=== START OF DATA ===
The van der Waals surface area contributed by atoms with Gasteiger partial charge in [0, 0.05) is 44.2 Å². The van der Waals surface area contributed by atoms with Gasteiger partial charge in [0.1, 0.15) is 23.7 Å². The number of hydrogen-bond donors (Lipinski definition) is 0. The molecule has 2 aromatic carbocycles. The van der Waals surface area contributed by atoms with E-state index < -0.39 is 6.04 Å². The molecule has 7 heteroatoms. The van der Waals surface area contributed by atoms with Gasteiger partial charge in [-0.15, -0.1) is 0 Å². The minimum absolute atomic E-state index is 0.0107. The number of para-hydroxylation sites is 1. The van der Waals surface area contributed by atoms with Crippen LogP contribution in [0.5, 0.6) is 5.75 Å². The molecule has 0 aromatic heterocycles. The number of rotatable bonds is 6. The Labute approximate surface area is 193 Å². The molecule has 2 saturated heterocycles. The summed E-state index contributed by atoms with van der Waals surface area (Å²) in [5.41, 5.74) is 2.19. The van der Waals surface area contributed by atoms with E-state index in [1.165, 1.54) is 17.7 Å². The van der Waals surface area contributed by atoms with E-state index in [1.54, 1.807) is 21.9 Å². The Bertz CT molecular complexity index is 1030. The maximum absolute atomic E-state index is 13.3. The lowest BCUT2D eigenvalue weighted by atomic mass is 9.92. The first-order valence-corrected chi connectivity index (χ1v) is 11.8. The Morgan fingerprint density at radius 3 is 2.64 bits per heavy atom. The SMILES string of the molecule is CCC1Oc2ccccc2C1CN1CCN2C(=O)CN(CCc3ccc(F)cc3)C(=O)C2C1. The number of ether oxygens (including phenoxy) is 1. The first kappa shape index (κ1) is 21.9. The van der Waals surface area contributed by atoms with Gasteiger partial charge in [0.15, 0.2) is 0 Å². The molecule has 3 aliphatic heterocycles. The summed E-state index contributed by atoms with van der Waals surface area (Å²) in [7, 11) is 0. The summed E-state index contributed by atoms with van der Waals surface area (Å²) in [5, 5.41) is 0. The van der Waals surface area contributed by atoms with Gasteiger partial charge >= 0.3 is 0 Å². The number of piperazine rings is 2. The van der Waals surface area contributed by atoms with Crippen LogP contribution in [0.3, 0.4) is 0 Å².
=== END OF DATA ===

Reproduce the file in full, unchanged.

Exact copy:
The van der Waals surface area contributed by atoms with Gasteiger partial charge in [0, 0.05) is 44.2 Å². The van der Waals surface area contributed by atoms with Gasteiger partial charge in [0.1, 0.15) is 23.7 Å². The number of hydrogen-bond donors (Lipinski definition) is 0. The molecule has 2 aromatic carbocycles. The van der Waals surface area contributed by atoms with E-state index < -0.39 is 6.04 Å². The molecule has 7 heteroatoms. The van der Waals surface area contributed by atoms with Gasteiger partial charge in [-0.15, -0.1) is 0 Å². The minimum absolute atomic E-state index is 0.0107. The number of para-hydroxylation sites is 1. The van der Waals surface area contributed by atoms with Crippen LogP contribution in [0.5, 0.6) is 5.75 Å². The molecule has 0 aromatic heterocycles. The number of rotatable bonds is 6. The Labute approximate surface area is 193 Å². The molecule has 2 saturated heterocycles. The summed E-state index contributed by atoms with van der Waals surface area (Å²) in [5.41, 5.74) is 2.19. The van der Waals surface area contributed by atoms with E-state index in [1.165, 1.54) is 17.7 Å². The van der Waals surface area contributed by atoms with E-state index in [1.54, 1.807) is 21.9 Å². The Bertz CT molecular complexity index is 1030. The maximum absolute atomic E-state index is 13.3. The lowest BCUT2D eigenvalue weighted by atomic mass is 9.92. The first-order valence-corrected chi connectivity index (χ1v) is 11.8. The Morgan fingerprint density at radius 3 is 2.64 bits per heavy atom. The SMILES string of the molecule is CCC1Oc2ccccc2C1CN1CCN2C(=O)CN(CCc3ccc(F)cc3)C(=O)C2C1. The number of ether oxygens (including phenoxy) is 1. The first kappa shape index (κ1) is 21.9. The van der Waals surface area contributed by atoms with Gasteiger partial charge in [0.15, 0.2) is 0 Å². The molecule has 3 aliphatic heterocycles. The summed E-state index contributed by atoms with van der Waals surface area (Å²) in [7, 11) is 0. The summed E-state index contributed by atoms with van der Waals surface area (Å²) in [5, 5.41) is 0. The van der Waals surface area contributed by atoms with Gasteiger partial charge >= 0.3 is 0 Å². The number of piperazine rings is 2. The van der Waals surface area contributed by atoms with Crippen LogP contribution in [0.3, 0.4) is 0 Å².